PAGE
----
Deep Ecology – The Mislabeling of an Ontology

For nearly four decades Deep Ecology has featured prominently in Environmental Ethics as one of the key players in the movement to raise environmental consciousness and change the way people behave. But it has unfortunately been maligned as “just another holistic ecology” which seeks to make radical changes in the way humans and human culture interact with the natural environment. It has been tarred as being closely aligned with the non-anthropocentric ethics of nature which opened it to a series of “broadsides” from Murray Bookchin (1988) in the late 1980's which left the movement intellectually crippled. But the attacks launched by Bookchin center on holistic ethics and non-anthropocentrism of which Deep Ecology as it was originally conceived cites neither as being doctrinal to Deep Ecological thought (Naess 1973). (keep reading)

Suffering and Intervention

The topic of interventionism in nature for one reason or another has been a long-standing subject of debate for a very long time in environmental ethics and political discussions. To this day that are those that view intervention as a dichotomy, that one must either be for all intervention or against all intervention on principle. The reality of course is that there are many cases of intervention in nature going very wrong, such as the introduction of cane toads in northern Australian, or the eradication of Wolves in large areas of north America in the late 19th and early 20th century. Both acts that are horrific examples of human hubris when it comes to the management of nature. (kepp reading)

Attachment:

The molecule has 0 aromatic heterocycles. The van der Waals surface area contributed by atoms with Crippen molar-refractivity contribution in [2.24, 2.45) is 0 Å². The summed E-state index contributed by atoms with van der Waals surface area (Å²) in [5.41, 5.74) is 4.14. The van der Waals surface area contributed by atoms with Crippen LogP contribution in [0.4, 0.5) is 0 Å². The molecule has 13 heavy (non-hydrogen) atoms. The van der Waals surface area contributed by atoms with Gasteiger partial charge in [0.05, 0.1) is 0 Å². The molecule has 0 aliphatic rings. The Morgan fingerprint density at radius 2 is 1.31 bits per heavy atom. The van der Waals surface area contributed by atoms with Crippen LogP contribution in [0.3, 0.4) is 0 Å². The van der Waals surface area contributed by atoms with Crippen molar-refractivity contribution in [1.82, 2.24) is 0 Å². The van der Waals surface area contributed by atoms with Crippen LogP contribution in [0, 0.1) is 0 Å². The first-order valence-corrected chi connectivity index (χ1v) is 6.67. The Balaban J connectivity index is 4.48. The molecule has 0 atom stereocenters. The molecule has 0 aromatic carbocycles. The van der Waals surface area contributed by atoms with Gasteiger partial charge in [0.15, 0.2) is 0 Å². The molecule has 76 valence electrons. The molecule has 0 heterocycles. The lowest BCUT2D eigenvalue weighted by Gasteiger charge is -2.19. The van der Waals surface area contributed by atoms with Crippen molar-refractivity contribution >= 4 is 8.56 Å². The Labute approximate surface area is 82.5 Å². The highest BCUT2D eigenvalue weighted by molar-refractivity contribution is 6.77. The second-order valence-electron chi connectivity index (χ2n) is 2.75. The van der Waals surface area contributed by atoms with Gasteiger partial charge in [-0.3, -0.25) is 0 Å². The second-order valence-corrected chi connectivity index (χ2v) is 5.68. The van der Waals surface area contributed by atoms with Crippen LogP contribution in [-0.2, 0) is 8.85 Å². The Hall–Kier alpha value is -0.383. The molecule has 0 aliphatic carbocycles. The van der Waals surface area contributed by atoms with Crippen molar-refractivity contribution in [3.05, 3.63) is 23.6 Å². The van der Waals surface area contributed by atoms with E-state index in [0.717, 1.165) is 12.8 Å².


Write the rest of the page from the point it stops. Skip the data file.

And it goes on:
The “Native” Question

No doubt each of us is familiar with the concept of native plants and animals. Nativism is by no means a new concept, but it is one that is often supported by fallacies and pseudoscience. It is probably one of the most misunderstood concepts in conservation policy. The problem is that the foundational values on which nativism rests is not clearly outlined in everyday thought because it is not a subject that is easily communicated since the value of native animals and plants has become so distorted through scientific understanding of ecology, the political and social perception of the “threat” of exotic species, and finally perhaps the most underappreciated source of value but perhaps mostly important to our appreciation of the concept of nativism which can be found in our rejection of the homogenisation of planetary ecology and the formation of mono-cultures resulting from invasive species. (keep reading)

On the Subject of Predation

Predation is a subject that has caused considerable debate within the environmental and animal rights communities for several decades. The answer is simple enough on face value, predatory relationships are not only perfectly normal in wild nature but that it has numerous ecological benefits in most areas where predation is common. But where the conversation gets murky is when we start to consider the role humans play here. For many of us the answer is simple, predatory behaviour is nature, humans are natural beings and therefore it is perfectly nature for humans to engage in this behaviour. (keep reading)